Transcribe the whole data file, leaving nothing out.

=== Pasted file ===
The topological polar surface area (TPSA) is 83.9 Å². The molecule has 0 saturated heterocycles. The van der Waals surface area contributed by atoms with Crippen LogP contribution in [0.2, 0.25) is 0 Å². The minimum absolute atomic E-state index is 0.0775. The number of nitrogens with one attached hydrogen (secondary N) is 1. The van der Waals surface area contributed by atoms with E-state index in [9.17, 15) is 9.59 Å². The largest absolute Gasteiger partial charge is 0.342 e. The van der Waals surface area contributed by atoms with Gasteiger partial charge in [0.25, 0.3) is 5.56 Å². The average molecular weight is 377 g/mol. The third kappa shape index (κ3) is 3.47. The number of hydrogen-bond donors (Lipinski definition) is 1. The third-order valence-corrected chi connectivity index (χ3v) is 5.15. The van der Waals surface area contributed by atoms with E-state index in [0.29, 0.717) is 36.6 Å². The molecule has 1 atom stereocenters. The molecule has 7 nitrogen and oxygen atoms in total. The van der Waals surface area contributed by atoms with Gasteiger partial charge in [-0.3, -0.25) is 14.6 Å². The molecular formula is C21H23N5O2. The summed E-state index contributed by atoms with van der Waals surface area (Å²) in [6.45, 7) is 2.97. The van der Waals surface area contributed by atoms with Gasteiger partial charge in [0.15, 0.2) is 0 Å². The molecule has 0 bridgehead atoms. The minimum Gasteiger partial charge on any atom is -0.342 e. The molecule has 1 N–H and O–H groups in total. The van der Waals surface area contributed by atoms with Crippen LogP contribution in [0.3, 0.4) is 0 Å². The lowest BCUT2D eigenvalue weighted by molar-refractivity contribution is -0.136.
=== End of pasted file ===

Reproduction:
The topological polar surface area (TPSA) is 83.9 Å². The molecule has 0 saturated heterocycles. The van der Waals surface area contributed by atoms with Crippen LogP contribution in [0.2, 0.25) is 0 Å². The minimum absolute atomic E-state index is 0.0775. The number of nitrogens with one attached hydrogen (secondary N) is 1. The van der Waals surface area contributed by atoms with E-state index in [9.17, 15) is 9.59 Å². The largest absolute Gasteiger partial charge is 0.342 e. The van der Waals surface area contributed by atoms with Gasteiger partial charge in [0.25, 0.3) is 5.56 Å². The average molecular weight is 377 g/mol. The third kappa shape index (κ3) is 3.47. The number of hydrogen-bond donors (Lipinski definition) is 1. The third-order valence-corrected chi connectivity index (χ3v) is 5.15. The van der Waals surface area contributed by atoms with E-state index in [0.29, 0.717) is 36.6 Å². The molecule has 1 atom stereocenters. The molecule has 7 nitrogen and oxygen atoms in total. The van der Waals surface area contributed by atoms with Gasteiger partial charge in [-0.3, -0.25) is 14.6 Å². The molecular formula is C21H23N5O2. The summed E-state index contributed by atoms with van der Waals surface area (Å²) in [6.45, 7) is 2.97. The van der Waals surface area contributed by atoms with Gasteiger partial charge in [0.15, 0.2) is 0 Å². The molecule has 0 bridgehead atoms. The minimum Gasteiger partial charge on any atom is -0.342 e. The molecule has 1 N–H and O–H groups in total. The van der Waals surface area contributed by atoms with Crippen LogP contribution in [0.3, 0.4) is 0 Å². The lowest BCUT2D eigenvalue weighted by molar-refractivity contribution is -0.136.